Fighting the Good-Code Fight (Or, ‘We Need To Talk About Tech Debt’)


“What we do in life echoes in eternity…” 

I’ll hazard a guess that “Gen. Maximus Decimus Meridius” (hint: the gladiator in Gladiator) was not thinking about the importance of code quality and documentation when he addressed the above wisdom to his cavalry on the battlefield.

But really, what IT organization wouldn’t benefit from a fictional Roman general showing up before the start of a new project to gravely remind everyone about lasting consequences? After all, the decisions you make in code design today will affect your organization for months – or years – into the future.

To wit, I began working at the Learning Lab about a month ago and I’m just beginning to grasp the astounding amount of technical debt that surrounds us here from coding past. We’ve done our best to document the myriad of convoluted processes that dated design decisions have heaped upon us, but these limping hulks of code still consume our time, drain our energy, and foment our collective frustration in ways that the original designers could not have possibly envisioned (I hope).

This is the cost of design decisions on future productivity – a cost paid for down the road, and sometimes at quite a heavy price. Bad design decisions eventually lead to increased support requirements (from the developer and for the end-user), the inability to adopt new technologies/frameworks (or react to security issues, for that matter), and generally prove to be an overall drain on employee morale.

Tech debt is a huge topic, I know – far too much discussion for one post – so today just I’ll focus just on how technical debt becomes an insidious force in your IT organization.



Before we go any further I should note that some technical debt is inevitable. No developer or IT team will ever be effective enough to avoid any and all technical debt; rather, the idea is to be vigilant in managing tech projects in order to ameliorate the threat as much as possible. Good planning and good code help minimize it. But in the face of impending deadlines we can’t always be perfect, and the oft-resulting “paralysis by analysis” is just as harmful to productivity as being bogged down by a mess of technical debt.  


[Spoiler Alert: The enemy is time.]

Any developer worth their salt knows that “good code” is code that is tested thoroughly (through automated and usability tests), in addition to being well-documented and easily maintained (e.g., upgradable, the ability to add on features, and so on). Basically, from a management perspective, we want our developers to utilize the standards of their specific language of choice to deliver the good stuff. And yet, the accrual of bad technical debt still runs rampant in IT organizations both large and small. Why is that?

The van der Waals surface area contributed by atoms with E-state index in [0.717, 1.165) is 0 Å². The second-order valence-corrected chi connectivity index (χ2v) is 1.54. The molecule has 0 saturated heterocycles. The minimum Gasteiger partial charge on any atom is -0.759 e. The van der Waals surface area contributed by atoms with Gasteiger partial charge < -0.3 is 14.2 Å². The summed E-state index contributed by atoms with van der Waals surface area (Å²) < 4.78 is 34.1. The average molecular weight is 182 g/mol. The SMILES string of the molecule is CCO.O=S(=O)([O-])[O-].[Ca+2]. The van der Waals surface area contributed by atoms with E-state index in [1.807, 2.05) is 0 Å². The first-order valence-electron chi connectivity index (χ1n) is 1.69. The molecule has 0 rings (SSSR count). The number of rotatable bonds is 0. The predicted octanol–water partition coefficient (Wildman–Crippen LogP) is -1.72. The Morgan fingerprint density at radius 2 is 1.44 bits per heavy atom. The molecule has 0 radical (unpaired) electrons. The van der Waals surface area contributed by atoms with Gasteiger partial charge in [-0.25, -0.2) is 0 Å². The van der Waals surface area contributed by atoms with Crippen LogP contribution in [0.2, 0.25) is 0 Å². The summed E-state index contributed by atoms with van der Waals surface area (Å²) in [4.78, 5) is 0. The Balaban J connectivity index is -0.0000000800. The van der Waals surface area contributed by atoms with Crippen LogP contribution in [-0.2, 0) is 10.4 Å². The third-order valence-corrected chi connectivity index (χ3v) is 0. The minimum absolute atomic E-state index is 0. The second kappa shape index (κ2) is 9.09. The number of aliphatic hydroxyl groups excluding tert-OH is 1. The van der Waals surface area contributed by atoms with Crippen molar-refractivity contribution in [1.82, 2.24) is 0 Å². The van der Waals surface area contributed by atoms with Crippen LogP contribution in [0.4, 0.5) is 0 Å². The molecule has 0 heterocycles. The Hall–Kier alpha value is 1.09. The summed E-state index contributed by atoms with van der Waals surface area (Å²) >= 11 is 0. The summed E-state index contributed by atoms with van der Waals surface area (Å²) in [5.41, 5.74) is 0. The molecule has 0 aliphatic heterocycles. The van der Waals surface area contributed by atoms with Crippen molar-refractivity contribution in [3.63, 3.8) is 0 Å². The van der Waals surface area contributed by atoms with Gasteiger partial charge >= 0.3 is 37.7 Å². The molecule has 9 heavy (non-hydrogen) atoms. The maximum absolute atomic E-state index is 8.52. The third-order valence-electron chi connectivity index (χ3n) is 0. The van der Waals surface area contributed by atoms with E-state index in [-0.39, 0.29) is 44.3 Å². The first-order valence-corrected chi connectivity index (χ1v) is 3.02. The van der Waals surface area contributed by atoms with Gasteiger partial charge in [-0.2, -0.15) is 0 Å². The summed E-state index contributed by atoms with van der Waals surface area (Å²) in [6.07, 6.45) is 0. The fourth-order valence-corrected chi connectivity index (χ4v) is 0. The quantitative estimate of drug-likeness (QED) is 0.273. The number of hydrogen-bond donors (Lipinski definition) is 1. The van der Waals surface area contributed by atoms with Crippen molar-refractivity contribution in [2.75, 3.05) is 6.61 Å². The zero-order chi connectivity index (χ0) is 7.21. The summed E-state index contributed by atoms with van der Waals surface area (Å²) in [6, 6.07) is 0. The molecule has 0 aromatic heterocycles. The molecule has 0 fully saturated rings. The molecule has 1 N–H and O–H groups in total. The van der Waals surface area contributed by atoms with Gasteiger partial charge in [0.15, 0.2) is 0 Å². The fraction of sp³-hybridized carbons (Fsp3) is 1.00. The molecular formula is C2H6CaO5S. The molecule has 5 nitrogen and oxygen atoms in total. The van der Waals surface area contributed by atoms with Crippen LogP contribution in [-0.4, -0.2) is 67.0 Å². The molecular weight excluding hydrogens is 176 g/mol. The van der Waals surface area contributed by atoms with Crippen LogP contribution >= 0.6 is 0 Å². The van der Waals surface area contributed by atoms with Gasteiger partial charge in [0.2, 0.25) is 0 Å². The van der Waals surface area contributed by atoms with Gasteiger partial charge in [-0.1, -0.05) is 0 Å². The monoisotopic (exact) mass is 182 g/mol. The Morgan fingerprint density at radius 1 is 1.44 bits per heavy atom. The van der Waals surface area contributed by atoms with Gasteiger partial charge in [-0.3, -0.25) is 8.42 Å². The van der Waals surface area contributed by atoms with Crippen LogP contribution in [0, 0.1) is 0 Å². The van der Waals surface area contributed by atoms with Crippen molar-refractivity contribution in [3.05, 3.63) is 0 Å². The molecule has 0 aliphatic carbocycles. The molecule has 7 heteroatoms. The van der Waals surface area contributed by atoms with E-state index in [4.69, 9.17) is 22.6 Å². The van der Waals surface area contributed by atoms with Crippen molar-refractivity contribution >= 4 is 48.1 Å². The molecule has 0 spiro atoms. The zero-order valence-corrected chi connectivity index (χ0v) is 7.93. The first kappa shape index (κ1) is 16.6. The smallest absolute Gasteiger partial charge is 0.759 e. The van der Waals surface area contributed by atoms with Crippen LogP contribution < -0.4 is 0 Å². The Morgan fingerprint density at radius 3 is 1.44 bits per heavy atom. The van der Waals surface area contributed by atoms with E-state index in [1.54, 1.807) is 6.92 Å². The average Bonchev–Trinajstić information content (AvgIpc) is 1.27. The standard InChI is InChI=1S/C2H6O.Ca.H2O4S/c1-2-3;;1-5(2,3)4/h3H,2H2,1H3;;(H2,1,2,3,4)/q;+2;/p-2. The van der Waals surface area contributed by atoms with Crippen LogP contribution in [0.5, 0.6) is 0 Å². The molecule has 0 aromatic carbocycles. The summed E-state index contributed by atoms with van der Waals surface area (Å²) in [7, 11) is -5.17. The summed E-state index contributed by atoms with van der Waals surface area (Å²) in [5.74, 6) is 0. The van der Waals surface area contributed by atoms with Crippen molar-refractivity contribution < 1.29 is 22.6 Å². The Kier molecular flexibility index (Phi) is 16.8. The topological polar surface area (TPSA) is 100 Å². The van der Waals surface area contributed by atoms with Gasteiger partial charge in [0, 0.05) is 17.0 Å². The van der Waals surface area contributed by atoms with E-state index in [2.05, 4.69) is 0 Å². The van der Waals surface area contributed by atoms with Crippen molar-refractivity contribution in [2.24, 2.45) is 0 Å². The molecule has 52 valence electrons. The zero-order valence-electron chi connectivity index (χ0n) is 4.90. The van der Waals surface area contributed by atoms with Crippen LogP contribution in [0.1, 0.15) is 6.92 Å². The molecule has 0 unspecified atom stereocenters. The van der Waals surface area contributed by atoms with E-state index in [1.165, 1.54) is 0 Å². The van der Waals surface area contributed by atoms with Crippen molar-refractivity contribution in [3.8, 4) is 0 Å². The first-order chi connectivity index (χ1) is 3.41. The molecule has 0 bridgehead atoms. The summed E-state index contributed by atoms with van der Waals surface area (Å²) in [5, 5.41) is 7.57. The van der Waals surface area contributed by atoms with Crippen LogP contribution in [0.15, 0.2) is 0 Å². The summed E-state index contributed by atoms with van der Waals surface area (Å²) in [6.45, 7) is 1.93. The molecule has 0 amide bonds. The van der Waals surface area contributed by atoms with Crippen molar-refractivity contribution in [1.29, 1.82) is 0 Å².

It’s because what we want and the time it takes to actually do it right are often mutually exclusive. In a fantasy world we’d all have open-ended deadlines, unlimited expertise, and ample resources – vanquishing technical debt before it can gain any ground. The real world isn’t nearly that, well, fantastical, and in the battle between delivering a good, sustainable product and a finite amount of turnaround time, technical debt is invariably unleashed.

Given that the spectre of this debt threat first takes hold during the initial planning of a project – before the first line of code is even written – project managers and developers should work closely together to formalize realistic timelines for deliverables. “Fantasy” timeframes lead to corner-cutting, not to mention the hackneyed solutions that “we’ll fix later” (which almost never happens), and (inevitably) a regrettable lack of documentation and/or testing

The responsibility for this crucial coordination rests equally on the shoulders of project managers and developers: The latter need to be frank with regard to their respective skill levels and current task loads, while the former need to advocate for the developers and be covetous (or at least duly aware) of the finite amount of resources available for a given job.

This is all to say that working out an agreed upon, written-out timeline all parties are comfortable with is the first step to avoiding technical debt.  



Any project devoid of a deliberate and well-documented development model is as vulnerable to racking up technical debt as a project with an unrealistic timeline. I won’t get into specific models or procedures, but it’s important to realize that thoughtful planning on how you proceed with a development project is paramount in the war against the insidious tyrant of tech debt.

A solid strategic approach to implementing a structured pathway from idea to deliverable involves issue tracking, establishing standards for documentation and testing, consistently adhering to front-end and back-end frameworks, and creating avenues for client feedback. This clearly communicated “structure” allows for uniform code – otherwise, a lack of agreed-upon standards and processes allows individual developers to be siloed into their own personal set of design ideas (which, more often than not, leads to inconsistent code and a lack of documentation).  

In essence, the first step to understanding and thereby avoiding technical debt is to think through the overall development process long before a new project even crosses your desk. And then, before you signal your team to “unleash hell,” foster a candid dialogue between developers and project managers with the goal of cementing a timeline that’s realistic for both parties, ensuring your project’s victory (i.e., good code delivered within the prescribed timeline) with an arsenal of operational policies and procedures geared toward defeating technical debt once and for all (or at last until the next project)…


~by Joe LeeSenior Technical Project Manager for the Learning Lab team.